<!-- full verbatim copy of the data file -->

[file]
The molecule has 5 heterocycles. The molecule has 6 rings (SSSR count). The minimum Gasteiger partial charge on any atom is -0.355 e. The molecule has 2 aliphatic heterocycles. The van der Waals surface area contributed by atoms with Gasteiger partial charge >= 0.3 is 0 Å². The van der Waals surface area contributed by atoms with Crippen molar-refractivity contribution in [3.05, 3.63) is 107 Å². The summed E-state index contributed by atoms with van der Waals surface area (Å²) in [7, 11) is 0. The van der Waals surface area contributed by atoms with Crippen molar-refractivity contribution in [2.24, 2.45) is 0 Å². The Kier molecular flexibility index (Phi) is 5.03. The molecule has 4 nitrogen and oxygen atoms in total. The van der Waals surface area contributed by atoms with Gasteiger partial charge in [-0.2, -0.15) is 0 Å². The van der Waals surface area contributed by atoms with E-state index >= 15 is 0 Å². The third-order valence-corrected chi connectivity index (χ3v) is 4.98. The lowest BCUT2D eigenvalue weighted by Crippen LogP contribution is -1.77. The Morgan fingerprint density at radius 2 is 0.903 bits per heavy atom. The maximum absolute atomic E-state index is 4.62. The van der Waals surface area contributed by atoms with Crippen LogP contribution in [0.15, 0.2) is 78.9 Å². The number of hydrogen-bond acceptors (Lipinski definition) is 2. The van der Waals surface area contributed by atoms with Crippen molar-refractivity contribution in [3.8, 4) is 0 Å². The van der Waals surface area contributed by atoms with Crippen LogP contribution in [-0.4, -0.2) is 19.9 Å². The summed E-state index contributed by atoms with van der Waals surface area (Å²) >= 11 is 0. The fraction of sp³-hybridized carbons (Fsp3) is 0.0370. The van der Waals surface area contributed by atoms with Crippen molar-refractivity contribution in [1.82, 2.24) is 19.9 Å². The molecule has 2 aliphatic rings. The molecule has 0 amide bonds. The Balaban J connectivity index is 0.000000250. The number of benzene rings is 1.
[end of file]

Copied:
The molecule has 5 heterocycles. The molecule has 6 rings (SSSR count). The minimum Gasteiger partial charge on any atom is -0.355 e. The molecule has 2 aliphatic heterocycles. The van der Waals surface area contributed by atoms with Gasteiger partial charge >= 0.3 is 0 Å². The van der Waals surface area contributed by atoms with Crippen molar-refractivity contribution in [3.05, 3.63) is 107 Å². The summed E-state index contributed by atoms with van der Waals surface area (Å²) in [7, 11) is 0. The van der Waals surface area contributed by atoms with Crippen molar-refractivity contribution in [2.24, 2.45) is 0 Å². The Kier molecular flexibility index (Phi) is 5.03. The molecule has 4 nitrogen and oxygen atoms in total. The van der Waals surface area contributed by atoms with Gasteiger partial charge in [-0.2, -0.15) is 0 Å². The van der Waals surface area contributed by atoms with E-state index >= 15 is 0 Å². The third-order valence-corrected chi connectivity index (χ3v) is 4.98. The lowest BCUT2D eigenvalue weighted by Crippen LogP contribution is -1.77. The Morgan fingerprint density at radius 2 is 0.903 bits per heavy atom. The maximum absolute atomic E-state index is 4.62. The van der Waals surface area contributed by atoms with Crippen LogP contribution in [0.15, 0.2) is 78.9 Å². The number of hydrogen-bond acceptors (Lipinski definition) is 2. The van der Waals surface area contributed by atoms with Crippen molar-refractivity contribution in [3.8, 4) is 0 Å². The van der Waals surface area contributed by atoms with Crippen LogP contribution in [-0.4, -0.2) is 19.9 Å². The summed E-state index contributed by atoms with van der Waals surface area (Å²) >= 11 is 0. The fraction of sp³-hybridized carbons (Fsp3) is 0.0370. The van der Waals surface area contributed by atoms with Crippen molar-refractivity contribution in [1.82, 2.24) is 19.9 Å². The molecule has 2 aliphatic rings. The molecule has 0 amide bonds. The Balaban J connectivity index is 0.000000250. The number of benzene rings is 1.